Since outdoor’s big audience measurement system, Route, launched in February last year, most people in the sector have refrained from publicly criticising it. Yet mutterings of discontent persist. Agencies are still working out how they can use the data, or whether they should use it at all.
Route, or Postar 2 as it was originally known, was conceived as the most comprehensive outdoor media measurement system in the world. In addition to audience data for roadside panels (which Postar 1 provided), Route measures the reach of posters on the London Underground, on buses and in shopping centres. The project cost outdoor media owners £19 million and rolled out three years late. Some believe it should have been delayed even further.
The problem with developing an audience measurement system over five years is that media moves so quickly. Route used GPS meters to track people’s movements; now you can get that data and more from mobile operators. Moreover, by buying a planning system off the shelf rather than creating a bespoke one, industry insiders say Route missed an opportunity to get the most out of the high-quality data.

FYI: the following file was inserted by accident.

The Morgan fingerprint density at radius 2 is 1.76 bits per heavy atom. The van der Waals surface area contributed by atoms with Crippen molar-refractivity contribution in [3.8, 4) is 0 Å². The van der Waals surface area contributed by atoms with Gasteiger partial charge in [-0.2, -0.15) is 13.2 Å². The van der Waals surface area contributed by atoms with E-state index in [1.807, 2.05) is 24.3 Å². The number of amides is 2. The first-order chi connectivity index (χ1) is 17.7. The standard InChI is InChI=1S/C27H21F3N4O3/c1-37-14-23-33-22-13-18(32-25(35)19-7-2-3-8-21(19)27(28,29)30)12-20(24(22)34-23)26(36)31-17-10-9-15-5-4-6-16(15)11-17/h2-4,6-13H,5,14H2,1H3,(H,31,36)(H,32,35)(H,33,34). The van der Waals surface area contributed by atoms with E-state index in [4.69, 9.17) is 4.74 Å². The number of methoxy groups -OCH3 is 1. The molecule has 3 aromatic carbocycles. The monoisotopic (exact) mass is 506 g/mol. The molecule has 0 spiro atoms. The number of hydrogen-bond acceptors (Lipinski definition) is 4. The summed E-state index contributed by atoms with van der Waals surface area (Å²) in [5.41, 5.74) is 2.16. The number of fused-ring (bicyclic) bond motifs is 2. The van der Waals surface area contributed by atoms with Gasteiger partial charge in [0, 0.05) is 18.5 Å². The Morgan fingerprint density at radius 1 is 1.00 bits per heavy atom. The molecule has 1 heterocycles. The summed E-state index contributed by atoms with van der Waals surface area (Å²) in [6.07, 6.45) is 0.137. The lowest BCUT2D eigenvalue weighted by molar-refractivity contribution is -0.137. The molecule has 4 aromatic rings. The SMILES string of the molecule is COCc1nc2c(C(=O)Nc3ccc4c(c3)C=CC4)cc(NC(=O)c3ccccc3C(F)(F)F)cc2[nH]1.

The two biggest specialists, Dentsu Aegis Network’s Posterscope and WPP’s Kinetic, decided not to rely on Route’s Telmar Quantum planning system. Instead, they built their own – at a significant cost – to crunch raw data. Interpublic’s Rapport waited until it had the data to make a decision and is now planning its own. Talon, which works with Omnicom agencies, uses the system along with other data sets.
Another issue (and some would say a minor problem) is the reliability of the information media owners provide about their poster sites. Grumbles from some quarters suggest some of the larger media owners have been slow to update information about the angle and viewability of their sites. Others counter that this process is happening but, due to the sheer volume of sites the Outdoor Media Centre needs to validate, it takes some time.
Although everyone can agree that the data is world-class, there is still much work to be done.